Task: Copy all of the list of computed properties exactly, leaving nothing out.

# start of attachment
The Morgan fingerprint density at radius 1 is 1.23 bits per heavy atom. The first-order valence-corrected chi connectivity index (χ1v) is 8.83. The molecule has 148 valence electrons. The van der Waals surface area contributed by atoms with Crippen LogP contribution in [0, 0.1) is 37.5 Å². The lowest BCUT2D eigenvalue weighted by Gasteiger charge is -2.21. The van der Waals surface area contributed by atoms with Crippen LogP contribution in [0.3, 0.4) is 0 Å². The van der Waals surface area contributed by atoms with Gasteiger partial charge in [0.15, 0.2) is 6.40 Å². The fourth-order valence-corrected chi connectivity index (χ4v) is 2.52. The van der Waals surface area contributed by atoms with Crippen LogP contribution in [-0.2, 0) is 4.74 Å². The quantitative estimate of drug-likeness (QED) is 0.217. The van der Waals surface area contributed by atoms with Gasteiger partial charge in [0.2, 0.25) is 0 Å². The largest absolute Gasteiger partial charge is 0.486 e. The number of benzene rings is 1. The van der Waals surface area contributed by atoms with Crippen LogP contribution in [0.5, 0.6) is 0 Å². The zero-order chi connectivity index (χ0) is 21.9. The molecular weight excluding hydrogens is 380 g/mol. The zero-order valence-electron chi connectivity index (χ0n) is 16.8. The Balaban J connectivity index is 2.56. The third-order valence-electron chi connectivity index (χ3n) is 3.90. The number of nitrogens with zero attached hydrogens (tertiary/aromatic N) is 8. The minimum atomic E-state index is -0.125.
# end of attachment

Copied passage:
The Morgan fingerprint density at radius 1 is 1.23 bits per heavy atom. The first-order valence-corrected chi connectivity index (χ1v) is 8.83. The molecule has 148 valence electrons. The van der Waals surface area contributed by atoms with Crippen LogP contribution in [0, 0.1) is 37.5 Å². The lowest BCUT2D eigenvalue weighted by Gasteiger charge is -2.21. The van der Waals surface area contributed by atoms with Crippen LogP contribution in [0.3, 0.4) is 0 Å². The van der Waals surface area contributed by atoms with Gasteiger partial charge in [0.15, 0.2) is 6.40 Å². The fourth-order valence-corrected chi connectivity index (χ4v) is 2.52. The van der Waals surface area contributed by atoms with Crippen LogP contribution in [-0.2, 0) is 4.74 Å². The quantitative estimate of drug-likeness (QED) is 0.217. The van der Waals surface area contributed by atoms with Gasteiger partial charge in [0.2, 0.25) is 0 Å². The largest absolute Gasteiger partial charge is 0.486 e. The number of benzene rings is 1. The van der Waals surface area contributed by atoms with Crippen LogP contribution in [0.5, 0.6) is 0 Å². The zero-order chi connectivity index (χ0) is 21.9. The molecular weight excluding hydrogens is 380 g/mol. The zero-order valence-electron chi connectivity index (χ0n) is 16.8. The Balaban J connectivity index is 2.56. The third-order valence-electron chi connectivity index (χ3n) is 3.90. The number of nitrogens with zero attached hydrogens (tertiary/aromatic N) is 8. The minimum atomic E-state index is -0.125.